Wednesday, February 22, 2012

The Archive: Jagged Alliance 2

It seems somehow fitting that if last night's post was on my favorite ongoing game series of all time, today's would be about my favorite single game of all time.

SPOILER WARNING: This entire post is going to spoil the living daylights out of Jagged Alliance 2, its expansion pack: Unfinished Business, the demo, 1.13, two 1.13 mods, and pretty much everything else about, or tangentially related to, the game. That said: it came out in 1998. I am well within my rights to include spoilers at this point! If you haven't played the game, you have missed out on what I firmly believe was the best PC game ever made, but I have a small gift for you. Following the link in the previous sentence will take you to a FilePlanet downloads page where you can download the demo, still available almost a decade and a half after the game's initial release. Better yet, if it turns out that you like the game, it's available from for $10.

Unlike Mass Effect, Jagged Alliance 2 was very much on my radar from the moment it was announced. I followed fresh news of it with great enthusiasm, and when I finally got my hands on the demo, I played the living daylights out of it for over a year while I waited for the game proper to come out. When the game was finally released, the closest place I could get it was half an hour away, so I drove out there, picked it up as soon as the store opened, and then tore open the box and sifted through the manual in the parking lot before excitedly speeding home and installing it.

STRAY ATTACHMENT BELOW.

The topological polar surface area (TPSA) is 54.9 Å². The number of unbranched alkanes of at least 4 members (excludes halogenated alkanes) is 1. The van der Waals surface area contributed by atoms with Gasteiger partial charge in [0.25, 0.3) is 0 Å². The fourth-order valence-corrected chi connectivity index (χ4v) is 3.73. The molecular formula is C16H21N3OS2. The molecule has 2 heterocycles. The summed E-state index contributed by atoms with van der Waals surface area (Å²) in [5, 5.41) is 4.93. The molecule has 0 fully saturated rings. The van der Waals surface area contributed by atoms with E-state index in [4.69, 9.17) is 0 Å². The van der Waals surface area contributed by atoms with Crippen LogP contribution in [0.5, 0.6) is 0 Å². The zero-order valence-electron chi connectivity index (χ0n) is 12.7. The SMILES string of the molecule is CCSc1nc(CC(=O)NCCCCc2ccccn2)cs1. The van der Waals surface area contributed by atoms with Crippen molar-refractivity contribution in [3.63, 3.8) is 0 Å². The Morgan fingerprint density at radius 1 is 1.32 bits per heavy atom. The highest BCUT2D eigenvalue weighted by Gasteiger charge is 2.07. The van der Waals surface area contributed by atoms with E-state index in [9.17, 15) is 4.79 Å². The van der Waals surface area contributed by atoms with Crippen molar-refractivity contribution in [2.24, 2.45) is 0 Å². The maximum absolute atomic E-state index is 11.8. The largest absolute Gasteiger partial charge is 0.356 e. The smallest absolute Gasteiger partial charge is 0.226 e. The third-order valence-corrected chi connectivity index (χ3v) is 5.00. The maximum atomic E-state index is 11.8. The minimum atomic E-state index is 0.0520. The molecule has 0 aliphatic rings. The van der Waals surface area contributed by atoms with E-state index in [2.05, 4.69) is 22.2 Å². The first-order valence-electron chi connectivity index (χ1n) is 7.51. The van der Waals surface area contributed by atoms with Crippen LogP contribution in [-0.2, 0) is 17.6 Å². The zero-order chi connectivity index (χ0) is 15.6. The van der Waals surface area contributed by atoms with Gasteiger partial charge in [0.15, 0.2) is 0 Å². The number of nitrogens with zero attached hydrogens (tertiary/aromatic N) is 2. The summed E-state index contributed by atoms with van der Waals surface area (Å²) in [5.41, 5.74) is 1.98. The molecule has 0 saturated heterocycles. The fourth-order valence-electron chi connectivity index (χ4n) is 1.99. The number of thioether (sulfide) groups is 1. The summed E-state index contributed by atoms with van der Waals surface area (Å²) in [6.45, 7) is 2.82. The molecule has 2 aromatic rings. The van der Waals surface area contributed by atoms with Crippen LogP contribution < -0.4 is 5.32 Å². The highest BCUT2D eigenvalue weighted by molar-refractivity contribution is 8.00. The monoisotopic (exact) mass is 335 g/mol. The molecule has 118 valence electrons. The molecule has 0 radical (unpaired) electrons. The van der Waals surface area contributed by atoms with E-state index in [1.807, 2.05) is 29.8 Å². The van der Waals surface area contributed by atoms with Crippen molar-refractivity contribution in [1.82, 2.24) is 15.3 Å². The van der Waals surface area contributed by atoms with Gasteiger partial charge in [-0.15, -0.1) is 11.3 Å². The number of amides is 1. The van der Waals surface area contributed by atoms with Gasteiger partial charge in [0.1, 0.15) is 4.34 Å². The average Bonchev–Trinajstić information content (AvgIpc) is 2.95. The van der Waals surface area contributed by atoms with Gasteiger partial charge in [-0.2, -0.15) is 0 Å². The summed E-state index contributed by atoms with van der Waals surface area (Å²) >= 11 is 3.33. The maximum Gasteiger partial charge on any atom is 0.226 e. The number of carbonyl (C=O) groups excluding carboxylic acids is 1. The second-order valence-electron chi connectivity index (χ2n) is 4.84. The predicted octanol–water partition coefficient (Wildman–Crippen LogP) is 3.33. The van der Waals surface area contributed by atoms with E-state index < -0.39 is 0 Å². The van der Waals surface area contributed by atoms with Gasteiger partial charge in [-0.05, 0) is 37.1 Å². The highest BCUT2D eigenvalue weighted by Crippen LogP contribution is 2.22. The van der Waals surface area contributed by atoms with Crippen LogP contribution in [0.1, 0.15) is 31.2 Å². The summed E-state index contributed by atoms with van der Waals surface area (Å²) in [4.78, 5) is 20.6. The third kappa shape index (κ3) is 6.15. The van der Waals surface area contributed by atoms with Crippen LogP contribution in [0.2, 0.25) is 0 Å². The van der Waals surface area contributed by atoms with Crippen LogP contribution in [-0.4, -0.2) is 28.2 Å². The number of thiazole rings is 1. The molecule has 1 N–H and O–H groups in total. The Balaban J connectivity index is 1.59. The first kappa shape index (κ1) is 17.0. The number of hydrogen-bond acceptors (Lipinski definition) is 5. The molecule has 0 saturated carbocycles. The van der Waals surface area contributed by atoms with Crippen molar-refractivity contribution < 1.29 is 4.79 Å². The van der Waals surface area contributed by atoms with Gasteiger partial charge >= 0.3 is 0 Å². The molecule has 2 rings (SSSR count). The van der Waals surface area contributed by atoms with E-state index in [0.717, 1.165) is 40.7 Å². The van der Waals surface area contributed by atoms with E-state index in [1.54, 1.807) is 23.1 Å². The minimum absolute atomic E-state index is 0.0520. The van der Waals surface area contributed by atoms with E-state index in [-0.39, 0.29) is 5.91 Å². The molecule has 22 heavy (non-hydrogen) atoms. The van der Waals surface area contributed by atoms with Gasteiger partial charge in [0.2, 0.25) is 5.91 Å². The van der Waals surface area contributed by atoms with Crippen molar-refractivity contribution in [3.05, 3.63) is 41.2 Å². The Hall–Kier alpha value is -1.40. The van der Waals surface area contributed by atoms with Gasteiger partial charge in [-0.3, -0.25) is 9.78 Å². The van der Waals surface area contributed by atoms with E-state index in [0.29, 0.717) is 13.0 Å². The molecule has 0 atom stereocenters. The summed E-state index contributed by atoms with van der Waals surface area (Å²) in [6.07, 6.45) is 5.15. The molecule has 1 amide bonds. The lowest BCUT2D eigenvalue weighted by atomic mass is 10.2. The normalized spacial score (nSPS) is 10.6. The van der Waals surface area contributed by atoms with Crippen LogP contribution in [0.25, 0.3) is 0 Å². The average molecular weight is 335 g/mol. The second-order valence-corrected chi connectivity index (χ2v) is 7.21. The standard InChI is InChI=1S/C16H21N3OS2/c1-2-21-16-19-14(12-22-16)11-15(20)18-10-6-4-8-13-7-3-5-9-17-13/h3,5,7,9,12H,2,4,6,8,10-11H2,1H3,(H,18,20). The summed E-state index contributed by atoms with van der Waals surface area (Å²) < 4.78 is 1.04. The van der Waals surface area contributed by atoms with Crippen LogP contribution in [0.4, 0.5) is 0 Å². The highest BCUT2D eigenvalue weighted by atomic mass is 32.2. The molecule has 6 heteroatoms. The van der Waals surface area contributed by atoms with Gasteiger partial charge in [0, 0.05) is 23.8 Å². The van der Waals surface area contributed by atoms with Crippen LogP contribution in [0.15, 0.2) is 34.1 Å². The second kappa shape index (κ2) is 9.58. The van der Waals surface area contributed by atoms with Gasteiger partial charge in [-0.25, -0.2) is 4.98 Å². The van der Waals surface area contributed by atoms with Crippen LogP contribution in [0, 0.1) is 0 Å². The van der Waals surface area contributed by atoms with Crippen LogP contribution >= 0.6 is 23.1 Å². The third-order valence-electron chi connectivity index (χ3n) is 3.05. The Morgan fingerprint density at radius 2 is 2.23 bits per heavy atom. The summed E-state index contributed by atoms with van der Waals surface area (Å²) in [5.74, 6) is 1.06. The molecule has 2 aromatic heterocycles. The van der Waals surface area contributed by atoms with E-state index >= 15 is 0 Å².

Before I get into the game itself, however, the demo deserves its own mention. Jagged Alliance 2's demo wasn't so much a demo as it was a small, separate game that used the JA2 engine. It had a large secret area, a fair amount of depth, and the maps from it appear nowhere in the main game of JA2. You can easily drop ten hours into just the demo and barely notice. It has all the tactical depth of the full game, though obviously the story is absent, and the devs didn't put the strategic level in at all for the demo. It was still the coolest thing on my PC at the time.